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  8. fpjeepy05
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    fpjeepy05 Senior Member

    Why do you say wide and flat? I thought narrow would be better and flatness seems less important than buttock angle. No?

    I thought an outboard would be easier
     
  9. fpjeepy05
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    fpjeepy05 Senior Member

    You got shot. Sorry

    How did you learn that the O'day daysailers were planing sailboats? 17 O'day Daysailer was on my list, and it's one of the most common ones.

    I think an outboard would be an easier conversion. Did you have to add trim tabs, wedges, or interceptors?
     
  10. Mr Efficiency
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    Mr Efficiency Senior Member

    Narrow stern will kill any chance of speed, I would say, it will squat horribly well short of your target speed, but these boats will all be similar shape unless they were designed to plane in the sail mode. That sort of boat would be the best prospect I think.
     
  11. fpjeepy05
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    fpjeepy05 Senior Member

    Buttock angle causes squat. Round bilges on sailboats in combination with narrow sterns would cause a high buttock angle aft. I guess I make the distinction because that is not the case in powerboats. If there is a hard chine narrow stern boats run great. Case in point, Bartender boats. It almost looks like they have a spray rail looking thing aft on some models.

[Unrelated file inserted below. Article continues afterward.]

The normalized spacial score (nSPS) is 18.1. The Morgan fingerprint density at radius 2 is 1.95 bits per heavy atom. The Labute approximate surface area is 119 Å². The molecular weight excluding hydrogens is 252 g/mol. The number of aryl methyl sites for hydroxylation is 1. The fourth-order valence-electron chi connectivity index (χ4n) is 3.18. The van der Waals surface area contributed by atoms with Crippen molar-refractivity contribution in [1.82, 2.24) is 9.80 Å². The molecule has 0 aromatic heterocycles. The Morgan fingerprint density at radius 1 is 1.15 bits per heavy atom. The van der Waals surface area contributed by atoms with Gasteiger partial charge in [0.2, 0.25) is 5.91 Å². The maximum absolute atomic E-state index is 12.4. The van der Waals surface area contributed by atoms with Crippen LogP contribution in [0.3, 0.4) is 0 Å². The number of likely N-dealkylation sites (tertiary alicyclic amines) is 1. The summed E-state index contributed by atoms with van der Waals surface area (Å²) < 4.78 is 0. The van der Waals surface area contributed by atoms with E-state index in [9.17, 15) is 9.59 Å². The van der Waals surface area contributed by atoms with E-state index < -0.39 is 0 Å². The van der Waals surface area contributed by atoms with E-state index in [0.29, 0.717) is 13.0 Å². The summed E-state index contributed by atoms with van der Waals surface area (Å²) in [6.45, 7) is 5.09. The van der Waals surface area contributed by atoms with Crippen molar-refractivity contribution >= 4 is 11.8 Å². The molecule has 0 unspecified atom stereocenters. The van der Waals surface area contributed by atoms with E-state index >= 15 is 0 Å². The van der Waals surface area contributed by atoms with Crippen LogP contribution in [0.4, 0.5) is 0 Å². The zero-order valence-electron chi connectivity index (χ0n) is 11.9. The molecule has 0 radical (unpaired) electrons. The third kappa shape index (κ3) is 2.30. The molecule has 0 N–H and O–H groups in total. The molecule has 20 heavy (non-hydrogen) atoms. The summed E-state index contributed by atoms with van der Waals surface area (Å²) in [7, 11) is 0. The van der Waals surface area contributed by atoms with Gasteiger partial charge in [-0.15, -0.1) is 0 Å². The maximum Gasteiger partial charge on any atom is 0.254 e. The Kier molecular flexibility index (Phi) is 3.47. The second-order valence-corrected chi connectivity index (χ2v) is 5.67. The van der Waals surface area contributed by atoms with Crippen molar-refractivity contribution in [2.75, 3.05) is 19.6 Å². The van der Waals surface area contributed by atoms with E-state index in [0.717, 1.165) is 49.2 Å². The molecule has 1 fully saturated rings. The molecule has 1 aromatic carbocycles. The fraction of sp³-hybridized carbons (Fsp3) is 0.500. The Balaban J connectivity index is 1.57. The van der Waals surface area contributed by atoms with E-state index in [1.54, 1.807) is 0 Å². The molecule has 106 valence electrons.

[​IMG]
     
  12. Mr Efficiency
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    Mr Efficiency Senior Member

    You are getting the double whammy, a narrowing stern and rising buttocks, with non-planing sailboats, those bartenders actually might have been a better low speed conveyance than a typical transom-ended planing boat. As for the outboard power, there is the problem of not being able to run the prop lower without a lot of drag on the leg, and also interference from any keel in front of it, that all needs to be allowed for.
     
  13. fpjeepy05
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    fpjeepy05 Senior Member

    What is the benefit of running the outboard leg lower?

    I was thinking of a centerboard boat so there is no keel to deal with. It also makes it lighter and easier to trailer. Either remover the centerboard entirely or leave it in and only deploy it when at anchor or drift.
     
  14. cracked_ribs
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    cracked_ribs Senior Member

    I don't think I saw a power requirement mentioned...what's the max HP? Or planned engine, if there is one?

    I haven't been through all the proposed boats but just looking at three or four, I see a lot of hulls that will squat like crazy and dig deep holes if you try to get them to that speed. The rising buttocks especially seems very, very difficult to address. The modification I'd suggest would be to cut the latter half of the running surface off, and replace it with a running surface designed to plane, whether monohedral or "warped" plane.
     

  15. duluthboats
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    duluthboats Senior Dreamer

    LOL!! For not using a screw driver for a chisel. ;-)